The Felt Mind versus the Processor Mind


In a 2006 issue of TIFERET, I came across an association with massage to writing that resonated. In
an interview with writer Brenda Miller, Miller (also a massseuse) says
that in massage a masseuse must be intuitive and listen intently to
what is going on. Writing, she says, is similar: You have to get into
that intuitive state.

She’s spot on. I’ve been writing about this very thing lately. A few weeks ago, I was refining some material for an e-mail Yoga and Writing course I’m teaching this month on Yoga, Writing, and Writing Into the True Self, and I thought this group might appreciate some of it:


A character’s body, its infinite parts and endless history, grounds my writer’s “processor mind.” My processor mind is the mind that
strives to explain away, to over-think and analyze, to complete the
story or poem long before my imagination and hands have even reached
the tenth sentence or line. It is all sky and meaning and figuring out;
it is little earth.

If I can imagine how a character’s hands finesse a hammer and even what the fingers look like – sausages or drum sticks or budding hickory
branches in summer – then my processor mind gives way to the felt mind.
The felt mind strokes textures, senses what only Doris’s skin on her
spotted forearms feels like on this one icy blue January morning. The
felt mind hears the sounds of syllables and lets words wash over the
inner ear and insides of my own fingers even as I write. If the
processor mind is made of air and steel, then the felt mind is made of
silk and sinew, of felt and grit. It is mostly earth.


I access the felt mind at key moments when writing, moments that are difficult, I admit, to distinguish. When I hear language lag or clunk,
when I feel it grow cumbersome and stale like some scholar’s stack of
moldy books, then I pause and listen for the words behind the words,
the textures beneath the phrases. When I hear the writing voice strain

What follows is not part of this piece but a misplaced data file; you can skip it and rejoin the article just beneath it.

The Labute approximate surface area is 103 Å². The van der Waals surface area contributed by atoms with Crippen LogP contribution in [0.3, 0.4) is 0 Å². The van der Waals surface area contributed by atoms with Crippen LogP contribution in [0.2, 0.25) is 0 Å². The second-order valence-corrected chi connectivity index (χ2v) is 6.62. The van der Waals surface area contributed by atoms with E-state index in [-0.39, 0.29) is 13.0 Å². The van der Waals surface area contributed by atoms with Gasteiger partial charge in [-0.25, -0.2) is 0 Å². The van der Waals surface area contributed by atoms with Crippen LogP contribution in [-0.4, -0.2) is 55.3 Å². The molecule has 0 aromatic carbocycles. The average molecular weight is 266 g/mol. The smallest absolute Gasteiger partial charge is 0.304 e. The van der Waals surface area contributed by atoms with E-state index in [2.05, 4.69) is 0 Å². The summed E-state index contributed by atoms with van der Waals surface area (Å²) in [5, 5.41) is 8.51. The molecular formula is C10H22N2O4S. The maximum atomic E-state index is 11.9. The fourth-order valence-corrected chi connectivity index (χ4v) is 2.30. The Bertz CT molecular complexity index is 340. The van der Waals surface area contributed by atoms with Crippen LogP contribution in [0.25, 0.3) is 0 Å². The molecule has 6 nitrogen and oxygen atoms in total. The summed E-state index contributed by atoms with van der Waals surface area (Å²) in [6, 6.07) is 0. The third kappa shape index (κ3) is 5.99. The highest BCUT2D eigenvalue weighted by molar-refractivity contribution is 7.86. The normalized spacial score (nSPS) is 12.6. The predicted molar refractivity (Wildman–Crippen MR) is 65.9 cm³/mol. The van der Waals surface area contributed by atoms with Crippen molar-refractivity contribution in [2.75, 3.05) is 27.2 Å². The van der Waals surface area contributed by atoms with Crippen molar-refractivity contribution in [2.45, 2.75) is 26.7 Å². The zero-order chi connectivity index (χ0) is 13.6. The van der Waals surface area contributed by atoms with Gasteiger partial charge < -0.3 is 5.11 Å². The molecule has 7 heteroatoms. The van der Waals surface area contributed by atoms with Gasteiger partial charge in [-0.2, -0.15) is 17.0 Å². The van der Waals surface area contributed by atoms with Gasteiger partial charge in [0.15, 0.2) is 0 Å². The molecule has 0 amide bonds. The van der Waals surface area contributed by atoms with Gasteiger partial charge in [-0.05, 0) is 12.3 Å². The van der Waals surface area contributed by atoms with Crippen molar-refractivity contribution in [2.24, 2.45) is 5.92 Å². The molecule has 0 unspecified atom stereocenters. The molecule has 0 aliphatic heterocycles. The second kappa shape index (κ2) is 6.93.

to explain to the reader some point – Do you get it? Are you following
me? – then I close my eyes and let the sound of breath lead my
imagination to an image. A bulbous nose the shape of a large garlic
clove appears on the face of Doris’s date. A pang arises in an uncle’s
generous belly. The image brings my language back to earth, so to
speak, and gives my imagination – and that of my readers – something to
hold on to.


To arouse my felt mind, I regularly bring a character’s body to the mat. The mat has helped me sense, paradoxically, what it must have felt
like to be that 26-year-old lonely workaholic who shares my name with
no notion of his body below his neck. The mat has helped me explore the
body of Doris, an imagined 58-year-old woman who, I think for now at
least, is a not-too-bitter widow and who, while trying to revive her
dating life, grieves her southward-bound breasts. My existing
emotional body – with its own creaky crevices and layers of sensations
– is my grounding point. The emotional body mixed with embodied
imagination and intuition lure me into these character’s body-scapes
that I might do justice to their experience.

Pulitzer Prize-winning fiction writer Robert Olen Butler actually uses the word “trance” to describe to his undergrads in
Florida what they need to get into in order to write. “Do whatever you
need to,” he says in essence, “to get into that waking dream state.”


This subtle yoga and meditation practice entrances me and gives me entrance to the felt mind. Studies on Yoga Nidra and other yogic practices have shown that even beginning practitioners
demonstrate increased emotional intelligence – and their brain
stimulation corroborates that the brain’s limbic system (what we might
call the brain’s emotional zone) communicates with the brain’s
somatosensory region (where stimulation for touch and body orientation

Thanks for your comments on previous posts, by the way. I’d love to hear more about your experiences with yoga & writing.

– Jeffrey

Fiction Editor, Tiferet



C E N T E R T O P A G E . C O M

The Journey from the Center to the Page (Monkfish 2008; Penguin 2004)


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